Language becomes a technicality when it comes to assaults to good taste – or what we’re used to considering as such. In the chess game that is choosing what to wear each morning, we’re cornered by underlying rules that dictate what we can and cannot do, how we do it, and that determine the limits of what Fashion considers as “fair game”. Pawn moves forward, and the question arises: do we all play by the same rules?
The concept of faux pas can be defined as a wrong move. An awkward or tactless action within a certain social context, something like a slip, a mistake that becomes a cause for disapproval. However, when the subject at hand is Fashion, the etymology of the concept goes further into a universe that not only condemns certain choices, but orientates our own perception of what is acceptable, or not, to wear. But before that, time out, because discussing prohibitions in a creative context seems (and indeed it is) highly paradoxical. The theory of freedom of expression we so quickly associate with creativity is undermined by “understandings”. We’re talking about those “lines in the sand” that separate the black from the white squares on the board, and that interrupt this fantasy of total absence of limitations. In a world where we’re taught to believe that imagination, art, the exploration of one’s identity, well, Fashion, are limitless, the ultimate paradox is realizing that it is also a world filled with barriers, boundaries, and prohibitions. It would be more or less like saying: “Believe! Do it! Dream! But not too much.”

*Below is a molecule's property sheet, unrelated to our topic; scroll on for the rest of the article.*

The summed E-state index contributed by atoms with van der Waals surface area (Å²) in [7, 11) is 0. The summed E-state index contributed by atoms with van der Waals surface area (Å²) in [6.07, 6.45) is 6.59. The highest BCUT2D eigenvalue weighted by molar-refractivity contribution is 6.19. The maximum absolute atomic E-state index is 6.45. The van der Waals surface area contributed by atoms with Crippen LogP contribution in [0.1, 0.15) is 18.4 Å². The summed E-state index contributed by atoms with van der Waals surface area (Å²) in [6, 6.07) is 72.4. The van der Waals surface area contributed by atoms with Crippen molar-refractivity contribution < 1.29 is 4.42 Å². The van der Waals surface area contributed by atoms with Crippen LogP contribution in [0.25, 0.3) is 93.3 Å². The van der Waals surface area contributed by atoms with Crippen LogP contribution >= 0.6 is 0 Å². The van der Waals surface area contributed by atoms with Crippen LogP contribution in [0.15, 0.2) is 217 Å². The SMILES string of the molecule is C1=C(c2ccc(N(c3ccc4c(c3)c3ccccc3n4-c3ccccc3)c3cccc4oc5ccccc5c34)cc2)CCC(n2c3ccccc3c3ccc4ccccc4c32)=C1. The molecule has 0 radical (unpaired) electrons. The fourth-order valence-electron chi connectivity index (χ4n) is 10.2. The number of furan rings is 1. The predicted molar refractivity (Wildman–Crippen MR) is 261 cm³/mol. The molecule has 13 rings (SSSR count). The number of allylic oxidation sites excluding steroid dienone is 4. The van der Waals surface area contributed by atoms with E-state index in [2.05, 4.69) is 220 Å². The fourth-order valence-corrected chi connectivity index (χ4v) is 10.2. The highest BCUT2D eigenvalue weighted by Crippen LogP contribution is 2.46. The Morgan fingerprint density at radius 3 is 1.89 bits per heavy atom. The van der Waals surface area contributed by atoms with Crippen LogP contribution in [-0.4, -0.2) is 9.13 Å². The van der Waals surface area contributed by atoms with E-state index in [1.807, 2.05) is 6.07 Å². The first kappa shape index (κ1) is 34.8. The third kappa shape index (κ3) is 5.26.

It wouldn’t take too much thinking for the dear reader to recall a full hand of unthinkable combinations, non-transposable rules, or even forbidden items that should, under no circumstance, ever see the light of day. The first prize would have to go to those good old pairs of transparent stockings (those that ruin any decent look, mainly due to the light they reflect, that sheen we can spot miles away, and that screams “fake” loud and clear), and then it’s just about following the list: mixing navy and black, coordinating shoes with accessories (especially in color, big no-no), wearing sandals with socks, showing underwear, wearing white after labor day, wearing UGG boots out in the street… surprised? The inventory continues and demands consideration. Who are these quiet dictators of the (in)famous good taste? What is the origin of these commandments we so often follow without questioning? These were some of the questions we asked Emilie Hammen, a doctorate in Art History and professor at the Institut Français de la Mode, in Paris. “Nowadays it’s easier to think of faux pas within the consumeristic perspective that has developed since the XIX century, but we could find examples of these points of differentiation well before that, even in Ancient Egypt, for example. The idea of mastering certain codes of conduct, not just fashion-related, but also behavioral ones, the way we dress, how we talk, the attitude we portray before the social context, the very way we position our bodies, all were factors to take in consideration. Together they originated a set of rules – some written and others unspoken – that created all types of social circles, out of elitism among other social aspects, that were reproduced throughout the centuries, and that also extended to the way people dressed and looked like. It’s fundamentally human to do so.”